"I suppose I have made a few mistakes…but Guy was not a bad man, Allan. He was just misguided. He was driven by ambition, but not as Vaisey was. He only wanted to restore honor to the Gisborne name. He was blinded by that and led astray by the old Sheriff. If you had gotten to know him as I did, I would like to think that you would have understood his motives. He did a great deal of wrong, I will not deny that. But he was a good man at heart," she insisted. "Robin…he…I think this is harder on him than either of us has been willing to give him credit for."
"He could stand to be a bit nicer about it, then," Allan replied. There was a great deal of resentment in his voice as he spoke. "All he ever does is order all of us about, like we're nothing to him. He doesn't seem to care anymore, either. It's just Allan do this and Allan do tha' and don' question me," he added. "It ain't like there's any inspiration for him to be who he was before, but…" he shook his head and looked away. "Much doesn't even really notice…he's too good and just, well, Much. He'd take anythin' for Robin and everyone knows it. Tha's why he's deputy, I guess. It just don't seem fair, you know?" he asked. Marian nodded.
"I know, Allan," she told him. "I know exactly what you mean. I'm not defending him, but I think he's very hurt. Because of what happened before the four of you went back to the Holy Land. I realize that what I did hurt, but I had no choice. Now it's destroying him. I don't think he realizes what he's doing…"
Allan looked at her for a long moment, then sighed. "I'm not being funny, Marian, but even if he don't realize it, it's hurtin' everyone else around him. 'T ain't good for anyone what he's doin' or how he's acting. People are losin' their faith in him. So am I," he told her. They were passing the castle gate now. Allan nodded and held a hand up to the two guards who moved to stop Marian from leaving the castle. "The Lady Marian has permission from th' Sheriff t' leave th' castle under my protection, lads," he told them.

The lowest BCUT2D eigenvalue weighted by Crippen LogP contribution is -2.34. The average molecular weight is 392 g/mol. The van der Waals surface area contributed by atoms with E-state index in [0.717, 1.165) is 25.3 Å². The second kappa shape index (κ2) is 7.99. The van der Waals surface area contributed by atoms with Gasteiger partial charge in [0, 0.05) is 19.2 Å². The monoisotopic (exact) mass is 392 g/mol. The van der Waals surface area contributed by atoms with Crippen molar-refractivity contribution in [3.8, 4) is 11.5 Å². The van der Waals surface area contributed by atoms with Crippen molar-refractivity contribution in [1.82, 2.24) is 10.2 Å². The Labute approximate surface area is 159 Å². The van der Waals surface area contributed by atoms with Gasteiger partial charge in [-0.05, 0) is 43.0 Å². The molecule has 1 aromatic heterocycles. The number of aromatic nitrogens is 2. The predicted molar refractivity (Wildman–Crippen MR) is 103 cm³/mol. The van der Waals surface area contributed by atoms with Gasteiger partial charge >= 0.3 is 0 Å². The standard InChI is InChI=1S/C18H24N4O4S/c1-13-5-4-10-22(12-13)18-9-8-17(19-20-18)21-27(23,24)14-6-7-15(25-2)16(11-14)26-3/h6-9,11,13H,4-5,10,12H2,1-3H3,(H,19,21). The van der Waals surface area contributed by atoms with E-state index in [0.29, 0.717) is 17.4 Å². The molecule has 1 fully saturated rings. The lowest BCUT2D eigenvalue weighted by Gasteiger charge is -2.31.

The two guards exchanged glances, then nodded, deciding it was better not to argue with Allan. They allowed him and Marian to pass. Marian could not help but smile at the first little taste of freedom she had had in months. Robin knew every way in and out of the castle, which had not worked for her advantage. He had a guard on every entrance or exit that he had not blocked. He had effectively trapped her in the castle. Had Roger not been so ill, she might have been tempted to try to beg Allan to take her to the market before they went to retrieve the physician.
Marian glanced at Allan as they walked. "Robin is still the man you knew, Allan. He has changed, but he is still very much the same person. He's hurt. I think he is trying to separate himself from everyone who could betray him. It's my fault," she said. Allan sighed.
"He took it a bit too far, if you ask me," he said. "Th' only person who's close to 'im at all is Much. Much is the only person he trusts. He knows I wouldn't betray 'im, but he won' give me a chance." Marian nodded.
"I'm sure he did not mean it the way it comes across, Allan," she replied. "Perhaps if you speak to Captain Durham, he will be able to help you. Robin does trust him. Otherwise he would never have left the Guard and he would be in London with King Richard," she pointed out. Allan shrugged, falling silent once more.
They did not speak the rest of the way to the physician's house. It was only when they got there that Marian glanced at Allan again. She knocked on the door, looking more than a little uncomfortable.
"Do you ever miss them?" she asked softly. They heard a voice inside call that he was on his way.
"Who?" Allan asked. He seemed to be trying to remove every possible expression from his face. He was failing.
"Djaq, Will, John, your brother…" Marian trailed off as Allan sighed.
"I miss them," he replied quietly. "At least Will an' Djaq might come back. They're only in Scarborough," he added. "John…It's no' th' same without 'im. He's been gone for six months now. He was a good fighter, too; took down nearly a dozen enemy soldiers before he died. Me an' Robin were with him when he died. He died bravely an' got an honorable burial. We still haven't found Alice to tell 'er, but we will."
The physician opened the door, then. He was about Allan's height, but not nearly as thin or muscled as the thief turned soldier. His brown hair was graying and he was starting to bald. He had the look of a kind man to him, as though he was someone that anyone could trust and never be misled. He paused when he saw Marian and Allan standing there. Both were easy to identify if one had spent any amount of time near Nottingham Castle in the last few months.